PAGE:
Regardless though, this isn’t a strength. Romero can work more on his timing and technique, to avoid being caught under high balls, or he can work with a partner more adept in this area that will opt into those duels more often.
This is within the defensive scope. Interestingly, Romero does show plenty of proficiency in the area of offensive aerial duels.
He scored three goals in his final season in Italy, once for Argentina, seven in his relatively short career to date. And many of these demonstrate a good understanding of the nuances involved in attacking headers.
The technique here is often flawless. Romero almost seems more comfortable, more naturally familiar, when attacking the ball in the offensive sense than he is attacking it in a defensive one. Again we see that aggression, the utter commitment to winning the ball. This time inside the opposition box and carrying the intention of scoring a goal.
There are late runs to the far post, darting subtle movements between defenders; in one example, a late equaliser in the Champions League against FC Midtjylland, Romero is playing as a centre forward. He makes an intelligent forward to backwards run, and both times and executes his header like a seasoned, veteran number 9 as if he had 150 goals to his name.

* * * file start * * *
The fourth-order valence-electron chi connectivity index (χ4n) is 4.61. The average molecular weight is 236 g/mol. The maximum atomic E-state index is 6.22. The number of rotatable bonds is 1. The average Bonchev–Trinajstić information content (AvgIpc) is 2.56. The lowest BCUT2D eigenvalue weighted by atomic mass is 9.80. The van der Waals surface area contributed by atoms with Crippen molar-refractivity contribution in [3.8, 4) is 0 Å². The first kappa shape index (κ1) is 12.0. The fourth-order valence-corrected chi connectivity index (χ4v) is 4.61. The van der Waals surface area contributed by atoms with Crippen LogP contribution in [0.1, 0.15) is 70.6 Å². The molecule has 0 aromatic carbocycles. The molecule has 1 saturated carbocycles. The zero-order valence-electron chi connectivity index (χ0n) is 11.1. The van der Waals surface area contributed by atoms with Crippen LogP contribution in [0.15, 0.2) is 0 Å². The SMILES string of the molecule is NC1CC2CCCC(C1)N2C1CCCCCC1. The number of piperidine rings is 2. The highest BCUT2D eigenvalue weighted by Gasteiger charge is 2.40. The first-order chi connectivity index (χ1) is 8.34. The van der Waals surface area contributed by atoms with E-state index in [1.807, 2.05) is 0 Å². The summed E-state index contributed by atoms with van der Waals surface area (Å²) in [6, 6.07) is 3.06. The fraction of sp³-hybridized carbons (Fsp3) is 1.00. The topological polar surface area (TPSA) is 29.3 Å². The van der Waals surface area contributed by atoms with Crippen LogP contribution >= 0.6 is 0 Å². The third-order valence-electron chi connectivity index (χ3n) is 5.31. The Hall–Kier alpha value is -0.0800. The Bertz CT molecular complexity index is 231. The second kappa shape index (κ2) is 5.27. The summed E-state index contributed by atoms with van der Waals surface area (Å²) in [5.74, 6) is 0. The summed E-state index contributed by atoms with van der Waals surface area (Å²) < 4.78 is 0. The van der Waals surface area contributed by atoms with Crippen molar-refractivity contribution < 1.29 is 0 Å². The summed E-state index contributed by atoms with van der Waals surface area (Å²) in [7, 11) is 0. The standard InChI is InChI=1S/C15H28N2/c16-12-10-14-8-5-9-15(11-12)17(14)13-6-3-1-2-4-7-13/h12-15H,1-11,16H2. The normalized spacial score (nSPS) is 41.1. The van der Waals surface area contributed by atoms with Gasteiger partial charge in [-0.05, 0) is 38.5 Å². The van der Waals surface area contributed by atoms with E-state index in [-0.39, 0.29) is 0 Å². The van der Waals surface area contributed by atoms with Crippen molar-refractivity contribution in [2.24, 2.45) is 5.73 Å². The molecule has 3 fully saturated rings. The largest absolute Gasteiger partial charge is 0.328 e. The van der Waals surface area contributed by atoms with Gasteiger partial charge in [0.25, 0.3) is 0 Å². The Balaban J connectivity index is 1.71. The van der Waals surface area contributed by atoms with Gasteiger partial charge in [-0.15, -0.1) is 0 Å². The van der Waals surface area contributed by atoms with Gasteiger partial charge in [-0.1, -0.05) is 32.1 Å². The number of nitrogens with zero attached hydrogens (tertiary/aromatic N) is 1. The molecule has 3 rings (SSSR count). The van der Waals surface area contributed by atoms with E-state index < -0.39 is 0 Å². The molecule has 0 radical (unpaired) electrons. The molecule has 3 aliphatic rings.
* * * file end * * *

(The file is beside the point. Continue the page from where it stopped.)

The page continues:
He is a danger from corner kicks and wide free-kicks; Romero is, it seems, a more natural aerial competitor at this end of the pitch.
Yet to score (or even shoot) for Tottenham, I feel it will be a matter of time before this aspect of his game further imposes itself within his new team. There is real ability there and when you have a natural threat from a set piece, it would be foolish to ignore that.
Passing and playmaking
When you play at centre back, you are judged mostly on your ability to defend. That is the position after all. But this covers only aspects out of possession. Centre backs are also asked to contribute to the attacking phases.
Long passing is the main key attribute – when you think of the top centre backs operating at the top clubs, passing range often follows closely behind the ability to actually defend – and so too is vision, ball progression and playmaking. If a centre back is operating at the elite end of the scale, he usually needs to be able to play the ball into spaces as well as he can defend them.
Cristian Romero is perfectly adept at passing the ball.
In this case, I’ve compiled examples of passing that I find most relevant to this point of assessment. Romero isn’t controlling the game through the midfield like Thiago Alcantara, it’s not particularly common for him to find his range the way these clips might suggest. What they do is demonstrate a definite capability.
Cristian Romero shows the same brand of hesitation-free commitment when playing these passes as he does when defending his area or attacking the ball in the box. If he sees the pass, Romero will often look to play the pass.